Tracing Your Coalmining Ancestors (ePub)
A Guide for Family Historians
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In the 1920s there were over a million coalminers working in over 3000 collieries across Great Britain, and the industry was one of the most important and powerful in British history. It dominated the lives of generations of individuals, their families and communities, and its legacy is still with us today – many of us have a coalmining ancestor.
Yet family historians often have problems in researching their mining forebears. Locating the relevant records, finding the sites of the pits, and understanding the work involved and its historical background can be perplexing. That is why Brian Elliott's concise, authoritative and practical handbook will be so useful, for it guides researchers through these obstacles and opens up the broad range of sources they can go to in order to get a vivid insight into the lives and experiences of coalminers in the past.
His overview of the coalmining history – and the case studies and research tips he provides – will make his book rewarding reading for anyone looking for a general introduction to this major aspect of Britain's industrial heritage. His directory of regional and national sources and his commentary on them will make this guide an essential tool for family historians searching for an ancestor who worked in coalmining underground, on the pit top or just lived in a mining community.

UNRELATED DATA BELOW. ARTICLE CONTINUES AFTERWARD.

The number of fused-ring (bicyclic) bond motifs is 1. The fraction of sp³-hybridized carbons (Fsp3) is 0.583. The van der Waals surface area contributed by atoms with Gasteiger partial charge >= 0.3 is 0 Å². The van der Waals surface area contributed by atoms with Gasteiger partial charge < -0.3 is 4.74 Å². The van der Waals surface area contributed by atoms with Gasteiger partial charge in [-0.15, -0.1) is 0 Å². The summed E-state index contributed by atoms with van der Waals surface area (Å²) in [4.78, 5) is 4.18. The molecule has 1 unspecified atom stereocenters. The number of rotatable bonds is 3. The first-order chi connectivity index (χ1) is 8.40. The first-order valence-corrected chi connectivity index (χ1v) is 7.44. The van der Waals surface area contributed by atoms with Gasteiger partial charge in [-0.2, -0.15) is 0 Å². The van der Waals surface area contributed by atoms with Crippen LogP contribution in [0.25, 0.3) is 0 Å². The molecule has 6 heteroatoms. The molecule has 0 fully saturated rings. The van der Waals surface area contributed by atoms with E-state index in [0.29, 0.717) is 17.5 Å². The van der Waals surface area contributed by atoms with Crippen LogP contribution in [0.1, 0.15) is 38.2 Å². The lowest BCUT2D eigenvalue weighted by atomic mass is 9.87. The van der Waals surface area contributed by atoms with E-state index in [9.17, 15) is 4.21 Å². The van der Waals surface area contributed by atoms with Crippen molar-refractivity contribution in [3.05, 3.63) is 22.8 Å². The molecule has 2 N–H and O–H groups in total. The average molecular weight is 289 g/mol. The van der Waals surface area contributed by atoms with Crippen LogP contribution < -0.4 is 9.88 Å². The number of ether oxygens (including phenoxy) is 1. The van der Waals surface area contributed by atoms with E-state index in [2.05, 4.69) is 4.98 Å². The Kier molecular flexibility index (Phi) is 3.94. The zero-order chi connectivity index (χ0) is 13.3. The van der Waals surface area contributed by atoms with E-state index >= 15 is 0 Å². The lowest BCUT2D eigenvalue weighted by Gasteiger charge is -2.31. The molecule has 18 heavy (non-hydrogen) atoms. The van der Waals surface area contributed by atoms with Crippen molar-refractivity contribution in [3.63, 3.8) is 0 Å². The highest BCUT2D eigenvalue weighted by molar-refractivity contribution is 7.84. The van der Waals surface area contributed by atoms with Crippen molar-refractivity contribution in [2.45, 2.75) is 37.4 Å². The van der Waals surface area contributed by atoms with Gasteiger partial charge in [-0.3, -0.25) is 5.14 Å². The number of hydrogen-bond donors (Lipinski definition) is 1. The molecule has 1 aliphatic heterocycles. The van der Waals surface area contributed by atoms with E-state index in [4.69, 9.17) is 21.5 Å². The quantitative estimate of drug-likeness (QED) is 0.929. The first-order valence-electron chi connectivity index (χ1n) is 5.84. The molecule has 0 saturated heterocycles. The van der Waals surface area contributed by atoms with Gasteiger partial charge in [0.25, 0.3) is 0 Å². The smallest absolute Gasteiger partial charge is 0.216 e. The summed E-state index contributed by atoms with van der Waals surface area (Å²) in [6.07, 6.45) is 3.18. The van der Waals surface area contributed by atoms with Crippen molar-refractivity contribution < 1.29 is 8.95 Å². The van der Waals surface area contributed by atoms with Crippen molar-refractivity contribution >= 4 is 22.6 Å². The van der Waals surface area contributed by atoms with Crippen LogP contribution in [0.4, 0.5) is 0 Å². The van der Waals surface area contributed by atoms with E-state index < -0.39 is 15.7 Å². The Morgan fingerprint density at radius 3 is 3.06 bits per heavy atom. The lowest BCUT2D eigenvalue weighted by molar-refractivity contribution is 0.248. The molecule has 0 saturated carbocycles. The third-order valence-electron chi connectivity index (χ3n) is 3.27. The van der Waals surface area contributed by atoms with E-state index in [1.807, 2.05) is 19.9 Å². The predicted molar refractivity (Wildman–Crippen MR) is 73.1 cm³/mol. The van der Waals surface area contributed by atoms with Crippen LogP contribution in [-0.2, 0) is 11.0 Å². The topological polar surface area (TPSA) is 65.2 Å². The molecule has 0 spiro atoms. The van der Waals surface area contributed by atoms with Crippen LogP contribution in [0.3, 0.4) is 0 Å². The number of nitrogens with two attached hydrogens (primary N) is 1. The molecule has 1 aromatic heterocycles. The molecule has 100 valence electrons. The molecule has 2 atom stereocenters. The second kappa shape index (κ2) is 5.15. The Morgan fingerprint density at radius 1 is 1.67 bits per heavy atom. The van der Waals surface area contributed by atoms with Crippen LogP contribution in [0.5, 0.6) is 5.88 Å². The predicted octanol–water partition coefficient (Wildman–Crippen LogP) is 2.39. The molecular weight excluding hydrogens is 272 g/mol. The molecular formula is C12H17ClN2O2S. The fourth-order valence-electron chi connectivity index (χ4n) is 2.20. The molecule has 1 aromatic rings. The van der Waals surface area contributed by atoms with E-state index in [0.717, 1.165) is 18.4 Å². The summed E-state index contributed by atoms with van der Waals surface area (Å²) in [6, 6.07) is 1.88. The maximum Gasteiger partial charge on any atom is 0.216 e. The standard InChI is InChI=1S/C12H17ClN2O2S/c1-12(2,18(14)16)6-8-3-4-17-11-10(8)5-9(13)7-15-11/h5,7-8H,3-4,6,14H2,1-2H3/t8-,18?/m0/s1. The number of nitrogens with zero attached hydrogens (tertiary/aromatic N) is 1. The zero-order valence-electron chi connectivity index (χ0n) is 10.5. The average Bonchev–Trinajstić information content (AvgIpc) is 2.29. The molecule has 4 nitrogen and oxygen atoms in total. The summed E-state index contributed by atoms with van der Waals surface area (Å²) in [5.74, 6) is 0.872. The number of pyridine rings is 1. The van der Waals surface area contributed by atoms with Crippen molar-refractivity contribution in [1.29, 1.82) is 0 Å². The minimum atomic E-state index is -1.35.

As featured in Who Do You Think You Are? Magazine and the Barnsley Chronicle.
As mentioned inWrexham Leader
As featured in.Family Tree Magazine March '14
The text is punctuated with research tips and case studies, for each chapter there is further reading suggested and the book is complete with a comprehensive index.Essex Family Historian
There is a wealth of information in this concise and authoritative handbook which will be invaluable to social and family historians seeking to learn more of the lives and work experiences of mine employees.
The author uses many case studies and extracts from miners' own stories to illustrate his chapters which cover topics such as the different jobs in the industry, the miners' working lives, accidents and disasters, diseases, the employment of women and children, trade unions, mining during the world wars and 'ephemera and memorabilia'.B&A FHS Journal No. 157
This is a comprehensive and practical introduction to researching coal-mining history and its workers. There is a directory of national and regional sources with lists, by chapter, of further detailed reading and research suggestions.
A meticulous mixture of social and family history. Mining life created close communities. We learn about the close relationship between mining and the labour movement, miners at war and the role of women and children. Whether or not you have mining connections, this is an interesting socio-economic read.Your Family Tree
A useful guide for anyone with a coal miner in his or her family tree.Who Do You Think You Are? Magazine